In a lengthy speech in north London on Monday, the prime minister listed a raft of measures aimed at improving the life chances of those who are “left behind”, as he makes an attempt to tackle social problems before leaving office.
His programme includes bulldozing council estates, giving £1bn to the National Citizens Service providing voluntary work for teenagers, more funding for mental health services especially for new mothers and people with eating disorders, a “help to save” scheme to encourage budgeting, and parenting classes.
When challenged about how his strategy was compatible with cuts to public services and welfare, the prime minister argued there was “no conflict” between his aims.
He also claimed that reducing poverty was not all about the amount of public money spent on tackling the problem. “Of course money has a role to play... but simply focusing on that misses the point,” the prime minister said.
Cameron also said he believed Britain no longer had such a problem with “material poverty” but action was needed to address “paucity of opportunity”.
He said he supported the free market but it was important to recognise that a rising tide of prosperity does not lift everyone up and some are left behind. “To really defeat poverty, we need to move beyond the economics. We need a more social approach and a richer picture of how social problems combine and reinforce each other, how they manifest themselves and how the opportunity gap gets generated. We need to think big, to be imaginative and open ourselves up to new thinking,” he said.
Charities largely welcomed Cameron’s aims but highlighted the damaging actions of his government that will contribute to poverty.
Alison Garnham, chief executive of the Child Poverty Action Group, drew attention to the government’s plans to slash in-work benefits under the new universal credit system and its decision to scrap its definition of child poverty.
“Research evidence shows overwhelmingly that low family incomes damage children’s outcomes yet the government is planning to cut universal credit for low-paid working parents – in much the same way as it wanted to cut tax credits for hard-up working families. And unless the welfare reform and work bill is amended, the UK won’t even have a target for reducing income poverty.”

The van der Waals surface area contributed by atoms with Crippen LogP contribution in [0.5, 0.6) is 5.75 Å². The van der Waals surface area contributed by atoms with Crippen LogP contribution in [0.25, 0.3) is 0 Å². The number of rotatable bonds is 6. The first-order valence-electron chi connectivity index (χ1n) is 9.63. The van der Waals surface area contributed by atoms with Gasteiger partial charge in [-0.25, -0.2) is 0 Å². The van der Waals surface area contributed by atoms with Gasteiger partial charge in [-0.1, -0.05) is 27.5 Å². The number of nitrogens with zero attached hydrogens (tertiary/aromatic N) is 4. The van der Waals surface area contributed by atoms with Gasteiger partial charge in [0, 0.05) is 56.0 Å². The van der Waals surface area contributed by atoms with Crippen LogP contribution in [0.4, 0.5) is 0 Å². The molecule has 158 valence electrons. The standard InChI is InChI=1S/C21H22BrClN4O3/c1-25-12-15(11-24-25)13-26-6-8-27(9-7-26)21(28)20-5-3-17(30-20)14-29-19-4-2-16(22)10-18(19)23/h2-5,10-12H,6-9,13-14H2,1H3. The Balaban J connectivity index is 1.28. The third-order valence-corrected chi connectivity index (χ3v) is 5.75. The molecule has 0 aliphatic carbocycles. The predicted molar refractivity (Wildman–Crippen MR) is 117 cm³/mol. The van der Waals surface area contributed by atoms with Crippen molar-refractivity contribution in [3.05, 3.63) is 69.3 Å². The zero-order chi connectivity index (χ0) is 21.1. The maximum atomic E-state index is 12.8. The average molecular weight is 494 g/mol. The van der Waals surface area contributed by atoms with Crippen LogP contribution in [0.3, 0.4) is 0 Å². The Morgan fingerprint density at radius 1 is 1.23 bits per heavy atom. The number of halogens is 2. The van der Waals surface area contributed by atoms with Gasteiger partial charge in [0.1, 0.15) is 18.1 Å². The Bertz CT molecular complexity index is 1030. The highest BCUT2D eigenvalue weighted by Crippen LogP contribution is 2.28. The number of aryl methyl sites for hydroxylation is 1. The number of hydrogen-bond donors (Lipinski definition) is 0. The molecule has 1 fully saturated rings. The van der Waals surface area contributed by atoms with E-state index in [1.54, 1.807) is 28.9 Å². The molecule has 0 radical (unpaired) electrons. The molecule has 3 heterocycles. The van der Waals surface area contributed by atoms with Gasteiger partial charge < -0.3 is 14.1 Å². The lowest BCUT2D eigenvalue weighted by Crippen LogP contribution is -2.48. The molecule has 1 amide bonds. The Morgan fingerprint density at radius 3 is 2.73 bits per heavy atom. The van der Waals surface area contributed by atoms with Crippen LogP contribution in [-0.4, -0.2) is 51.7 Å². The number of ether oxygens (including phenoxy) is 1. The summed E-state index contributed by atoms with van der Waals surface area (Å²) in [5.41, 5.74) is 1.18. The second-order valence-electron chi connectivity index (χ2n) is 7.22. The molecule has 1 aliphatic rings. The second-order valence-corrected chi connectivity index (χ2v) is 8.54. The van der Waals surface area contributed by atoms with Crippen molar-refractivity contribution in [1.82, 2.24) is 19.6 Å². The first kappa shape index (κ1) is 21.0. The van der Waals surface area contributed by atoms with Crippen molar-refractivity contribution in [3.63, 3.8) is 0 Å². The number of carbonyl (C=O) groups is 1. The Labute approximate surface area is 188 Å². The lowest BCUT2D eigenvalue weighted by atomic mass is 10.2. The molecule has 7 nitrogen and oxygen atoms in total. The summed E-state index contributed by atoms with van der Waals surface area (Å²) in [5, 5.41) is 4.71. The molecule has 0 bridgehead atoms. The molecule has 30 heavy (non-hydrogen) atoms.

Cameron’s speech also came on the day of the government’s housing bill, which includes measures to sell off council homes and end the right to lifetime tenancies. Tim Farron, leader of the Liberal Democrats, said: “Selling off homes and pushing people out of the communities they have grown up in is tantamount to social cleansing, ripping the hearts from communities where people have lived and belonged for many years.”
Luciana Berger, Labour’s shadow minister for mental health, said much of what the prime minister was announcing on mental health was not actually new. “Where there is any additional investment in mental health, it will be much needed to repair the damage done over the last five years,” she said.
The lengthy speech on social policy marks Cameron’s return to some of the ideas he spoke about before becoming prime minister, such as trying to turn around “broken Britain” and creating a big society.
At the Conservative party conference in the autumn, he said he was in a hurry to bring in measures that addressed deep-rooted poverty, reflecting the fact his premiership has so far been characterised by the battle over the economy.
This article was written by Rowena Mason Political correspondent, for theguardian.com on Monday 11th January 2016 14.43 Europe/Londonguardian.co.uk © Guardian News and Media Limited 2010
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